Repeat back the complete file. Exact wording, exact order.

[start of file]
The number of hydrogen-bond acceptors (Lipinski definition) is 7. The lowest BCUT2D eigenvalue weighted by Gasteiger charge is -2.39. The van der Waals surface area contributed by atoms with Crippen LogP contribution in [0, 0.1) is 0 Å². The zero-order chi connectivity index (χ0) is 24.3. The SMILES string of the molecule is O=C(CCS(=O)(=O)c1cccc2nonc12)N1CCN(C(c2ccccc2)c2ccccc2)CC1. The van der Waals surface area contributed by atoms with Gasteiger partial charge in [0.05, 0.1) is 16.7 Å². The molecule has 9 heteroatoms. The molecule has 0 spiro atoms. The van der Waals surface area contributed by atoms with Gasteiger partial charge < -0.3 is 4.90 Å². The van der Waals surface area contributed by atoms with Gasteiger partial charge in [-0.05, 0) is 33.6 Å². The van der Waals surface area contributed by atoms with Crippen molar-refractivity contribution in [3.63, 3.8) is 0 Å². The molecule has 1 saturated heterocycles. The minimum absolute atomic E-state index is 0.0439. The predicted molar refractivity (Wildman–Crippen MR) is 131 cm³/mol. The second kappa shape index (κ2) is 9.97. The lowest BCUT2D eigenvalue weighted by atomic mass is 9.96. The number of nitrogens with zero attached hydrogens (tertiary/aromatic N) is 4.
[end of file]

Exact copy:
The number of hydrogen-bond acceptors (Lipinski definition) is 7. The lowest BCUT2D eigenvalue weighted by Gasteiger charge is -2.39. The van der Waals surface area contributed by atoms with Crippen LogP contribution in [0, 0.1) is 0 Å². The zero-order chi connectivity index (χ0) is 24.3. The SMILES string of the molecule is O=C(CCS(=O)(=O)c1cccc2nonc12)N1CCN(C(c2ccccc2)c2ccccc2)CC1. The van der Waals surface area contributed by atoms with Gasteiger partial charge in [0.05, 0.1) is 16.7 Å². The molecule has 9 heteroatoms. The molecule has 0 spiro atoms. The van der Waals surface area contributed by atoms with Gasteiger partial charge < -0.3 is 4.90 Å². The van der Waals surface area contributed by atoms with Gasteiger partial charge in [-0.05, 0) is 33.6 Å². The van der Waals surface area contributed by atoms with Crippen molar-refractivity contribution in [3.63, 3.8) is 0 Å². The molecule has 1 saturated heterocycles. The minimum absolute atomic E-state index is 0.0439. The predicted molar refractivity (Wildman–Crippen MR) is 131 cm³/mol. The second kappa shape index (κ2) is 9.97. The lowest BCUT2D eigenvalue weighted by atomic mass is 9.96. The number of nitrogens with zero attached hydrogens (tertiary/aromatic N) is 4.